Mthonjaneni Place of the little fountain
On a high ridge outside Melmoth is a spring where maidens gathered every day to collect fresh water supplies and then transported it in clay pots balanced on their heads for 8kms down into the valley known as Emakhosini where King Dingane built his capital Mgungundlovu.
Water resources closer to the palace would be polluted quickly by the large number of soldiers and cattle residing around the royal capital and the clean water of the Mthonjaneni spring was used exclusively by King Dingane to quench his thirst and for his ablutions. Nearby is the site of Fort Victoria where the British army built a garrison following the defeat of King Cethswayo at Ulundi.
In the grounds of the Mtonjaneni Lodge adjacent to site of the fort is Mtonjaneni Zulu Historical Museum which houses an excellent private collection of memorabilia and artefacts relating to the AngloZulu War of 1879. The displays are done according to what has been collected on each battlefield and includes weapons, carbine bullets, snuff containers, dagga pipes and uniforms.
Enquiries: 035 450 0904.
Pride of place in the collection goes to the mobile wooden chair made for the ailing King Mpande by the first Norwegian missionary in Zululand, Bishop Hans Schreuder. In the 1850’s King Mpande had great difficulty in walking due to his obesity caused probably by the disease now known as dropsy.
Bishop Schreuder had gained a reputation as a ‘doctor’ amongst his Zulu converts and was called upon to alleviate the suffering of the king. Also on display are several rare brass armbands (ingxotha) worn by kings and soldiers, who were decorated for their bravery during the time of King Dingane, King Mpande and King Cetshwayo. These accessories which were a sign of high status but incredibly uncomfortable to wear reveal the early craft of Zulu metalwork.
The museum also houses an impressive collection of fine mahogany and teak furniture and memorabilia from the main residences which housed the only White Chief of Zululand, John Dunn, his 49 wives and 117 children. Although Dunn had adopted Zulu customs and a Zulu Lifestyle, his taste in furnishings reflect a distinct European fondness for comfort.
There has been a renaissance in Zulu arts and craft since the Vukani Association was formed more than 30 years ago to revive the then dying art of basketry. Through Vukani, men and women have pooled their inherited knowledge of grasses, palm leaves, natural dyes, beadwork, woodcarving and ceramics to produce a range of contemporary items with a traditional theme.
The Vukani Museum houses some of the best work collected over the years. Several of the artists have gone on to receive international recognition and it is worth seeking their work out.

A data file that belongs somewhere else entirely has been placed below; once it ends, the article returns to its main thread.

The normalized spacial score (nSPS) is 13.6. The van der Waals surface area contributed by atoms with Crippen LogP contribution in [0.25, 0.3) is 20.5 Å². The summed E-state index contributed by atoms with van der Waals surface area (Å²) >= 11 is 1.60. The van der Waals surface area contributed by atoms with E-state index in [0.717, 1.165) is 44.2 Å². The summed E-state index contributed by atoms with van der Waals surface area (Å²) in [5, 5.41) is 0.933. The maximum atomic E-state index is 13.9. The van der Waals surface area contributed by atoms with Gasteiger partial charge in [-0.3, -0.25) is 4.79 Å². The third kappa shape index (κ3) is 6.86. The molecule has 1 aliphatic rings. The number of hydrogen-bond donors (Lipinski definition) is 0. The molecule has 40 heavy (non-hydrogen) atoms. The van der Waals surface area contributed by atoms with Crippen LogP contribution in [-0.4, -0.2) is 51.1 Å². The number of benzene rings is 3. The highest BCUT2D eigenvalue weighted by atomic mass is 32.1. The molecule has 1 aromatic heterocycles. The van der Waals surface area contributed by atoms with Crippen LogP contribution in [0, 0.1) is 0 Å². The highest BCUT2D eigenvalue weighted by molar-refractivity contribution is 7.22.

The late Nesta Nala came from a long line of ukhamba makers who lived in Thukela valley. Traditionally the clay pots would have been used for beer brewing and drinking but by working with new tools and designs, Nesta Nala elevated these everyday domestic objects to an art form.
A chance meeting with archaeologists excavating near her home in the 1980’s exposed her to early Iron Age pottery designs which she then developed into her signature style and today this tradition is being carried on by her daughters. The late Reuben Ndwandwe from the Hlabisa area was one of the few remaining men who still weaved baskets. His imbenge and unyazi were characterised by their diamond designs and fine overstitching which created a lacelike texture.
The KwaZulu Cultural Museum focuses on the Nguni-speaking peoples of southeastern Africa and houses one of the most representative collections of Zulu material culture in the country.
Of note is a superb collection of beadwork. Glass beads were one of the earliest items of trade with the early Arab and European hunters and traders and was initially used exclusively by families of the chiefs. Very soon beadwork was incorporated into all levels of Zulu society and played an important role in many of the rituals, customs and ceremonies of Zulu culture
Eshowe’s modern history begins with the arrival of Norwegian missionaries in the mid-19th Century. In 1854 Rev Hans Schreuder (pictured right) of the Norwegian Mission Society was granted permission by King Mpande to start a mission station at Ntumeni.
Seven years later, a second Norgwegian, Rev Ommund Oftebro,/, established a mission at kwaMondi (situated in the present King Dinuzulu Suburb in Eshowe).
The Zululand Mission Museum is housed in a contemporary version of the traditional Norwegian mission chapels and the museum pays tribute to the legacy of these early men of God and the spread of Christianity in Zululand.
The MISSION MUSEUM CHAPEL is in a beautiful setting and can be hired for weddings and functions.
A state-of-the-art multimedia centre has recently opened at Mgungundlovu and highlights four centuries of illustrious Zulu history.
It includes a ‘hall of the ancestors’, an amphitheatre, viewing tower, lively interactive displays, a restaurant and craft stalls. A guide is on hand to take visitors on a site tour of the restored capital of King Dingane.